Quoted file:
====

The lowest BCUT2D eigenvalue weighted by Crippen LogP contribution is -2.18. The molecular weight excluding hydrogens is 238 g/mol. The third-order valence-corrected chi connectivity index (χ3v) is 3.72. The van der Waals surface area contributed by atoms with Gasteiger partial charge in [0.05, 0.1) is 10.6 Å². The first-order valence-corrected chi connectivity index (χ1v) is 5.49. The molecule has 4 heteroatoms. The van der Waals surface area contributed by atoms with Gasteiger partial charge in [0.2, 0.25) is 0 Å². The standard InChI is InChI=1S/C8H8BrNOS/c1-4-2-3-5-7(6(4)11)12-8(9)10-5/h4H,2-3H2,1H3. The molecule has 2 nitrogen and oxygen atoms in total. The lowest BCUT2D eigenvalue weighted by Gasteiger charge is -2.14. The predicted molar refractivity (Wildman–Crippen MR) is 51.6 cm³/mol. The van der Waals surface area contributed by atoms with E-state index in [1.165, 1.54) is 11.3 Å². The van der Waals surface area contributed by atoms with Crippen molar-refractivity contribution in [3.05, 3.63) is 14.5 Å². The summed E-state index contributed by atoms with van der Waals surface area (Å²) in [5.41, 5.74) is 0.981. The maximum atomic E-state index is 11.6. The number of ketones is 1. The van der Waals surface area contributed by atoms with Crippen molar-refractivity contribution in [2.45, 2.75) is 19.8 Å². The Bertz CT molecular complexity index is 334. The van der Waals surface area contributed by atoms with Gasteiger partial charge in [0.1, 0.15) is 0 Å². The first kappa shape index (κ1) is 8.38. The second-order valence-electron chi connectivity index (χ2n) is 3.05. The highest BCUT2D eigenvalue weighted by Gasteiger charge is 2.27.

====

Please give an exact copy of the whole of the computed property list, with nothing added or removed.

The lowest BCUT2D eigenvalue weighted by Crippen LogP contribution is -2.18. The molecular weight excluding hydrogens is 238 g/mol. The third-order valence-corrected chi connectivity index (χ3v) is 3.72. The van der Waals surface area contributed by atoms with Gasteiger partial charge in [0.05, 0.1) is 10.6 Å². The first-order valence-corrected chi connectivity index (χ1v) is 5.49. The molecule has 4 heteroatoms. The van der Waals surface area contributed by atoms with Gasteiger partial charge in [0.2, 0.25) is 0 Å². The standard InChI is InChI=1S/C8H8BrNOS/c1-4-2-3-5-7(6(4)11)12-8(9)10-5/h4H,2-3H2,1H3. The molecule has 2 nitrogen and oxygen atoms in total. The lowest BCUT2D eigenvalue weighted by Gasteiger charge is -2.14. The predicted molar refractivity (Wildman–Crippen MR) is 51.6 cm³/mol. The van der Waals surface area contributed by atoms with E-state index in [1.165, 1.54) is 11.3 Å². The van der Waals surface area contributed by atoms with Crippen molar-refractivity contribution in [3.05, 3.63) is 14.5 Å². The summed E-state index contributed by atoms with van der Waals surface area (Å²) in [5.41, 5.74) is 0.981. The maximum atomic E-state index is 11.6. The number of ketones is 1. The van der Waals surface area contributed by atoms with Crippen molar-refractivity contribution in [2.45, 2.75) is 19.8 Å². The Bertz CT molecular complexity index is 334. The van der Waals surface area contributed by atoms with Gasteiger partial charge in [0.1, 0.15) is 0 Å². The first kappa shape index (κ1) is 8.38. The second-order valence-electron chi connectivity index (χ2n) is 3.05. The highest BCUT2D eigenvalue weighted by Gasteiger charge is 2.27.